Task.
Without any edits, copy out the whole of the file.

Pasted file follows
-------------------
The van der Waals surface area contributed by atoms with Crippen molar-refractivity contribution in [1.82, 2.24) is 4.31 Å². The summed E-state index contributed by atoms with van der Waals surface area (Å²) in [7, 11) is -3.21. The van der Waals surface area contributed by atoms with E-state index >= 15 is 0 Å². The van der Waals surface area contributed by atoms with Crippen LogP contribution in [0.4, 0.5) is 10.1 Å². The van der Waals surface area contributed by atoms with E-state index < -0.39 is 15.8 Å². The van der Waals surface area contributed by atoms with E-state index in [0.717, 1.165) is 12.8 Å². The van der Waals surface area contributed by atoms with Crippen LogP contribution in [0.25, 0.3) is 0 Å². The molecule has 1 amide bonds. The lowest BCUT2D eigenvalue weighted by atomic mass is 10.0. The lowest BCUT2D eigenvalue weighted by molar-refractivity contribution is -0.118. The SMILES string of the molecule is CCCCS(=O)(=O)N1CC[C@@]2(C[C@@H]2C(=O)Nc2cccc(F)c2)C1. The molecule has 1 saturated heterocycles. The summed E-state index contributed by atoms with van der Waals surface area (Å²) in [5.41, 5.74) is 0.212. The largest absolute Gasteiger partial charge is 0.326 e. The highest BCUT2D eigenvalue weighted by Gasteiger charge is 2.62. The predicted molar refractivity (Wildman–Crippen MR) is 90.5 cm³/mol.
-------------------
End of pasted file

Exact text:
The van der Waals surface area contributed by atoms with Crippen molar-refractivity contribution in [1.82, 2.24) is 4.31 Å². The summed E-state index contributed by atoms with van der Waals surface area (Å²) in [7, 11) is -3.21. The van der Waals surface area contributed by atoms with E-state index >= 15 is 0 Å². The van der Waals surface area contributed by atoms with Crippen LogP contribution in [0.4, 0.5) is 10.1 Å². The van der Waals surface area contributed by atoms with E-state index < -0.39 is 15.8 Å². The van der Waals surface area contributed by atoms with E-state index in [0.717, 1.165) is 12.8 Å². The van der Waals surface area contributed by atoms with Crippen LogP contribution in [0.25, 0.3) is 0 Å². The molecule has 1 amide bonds. The lowest BCUT2D eigenvalue weighted by atomic mass is 10.0. The lowest BCUT2D eigenvalue weighted by molar-refractivity contribution is -0.118. The SMILES string of the molecule is CCCCS(=O)(=O)N1CC[C@@]2(C[C@@H]2C(=O)Nc2cccc(F)c2)C1. The molecule has 1 saturated heterocycles. The summed E-state index contributed by atoms with van der Waals surface area (Å²) in [5.41, 5.74) is 0.212. The largest absolute Gasteiger partial charge is 0.326 e. The highest BCUT2D eigenvalue weighted by Gasteiger charge is 2.62. The predicted molar refractivity (Wildman–Crippen MR) is 90.5 cm³/mol.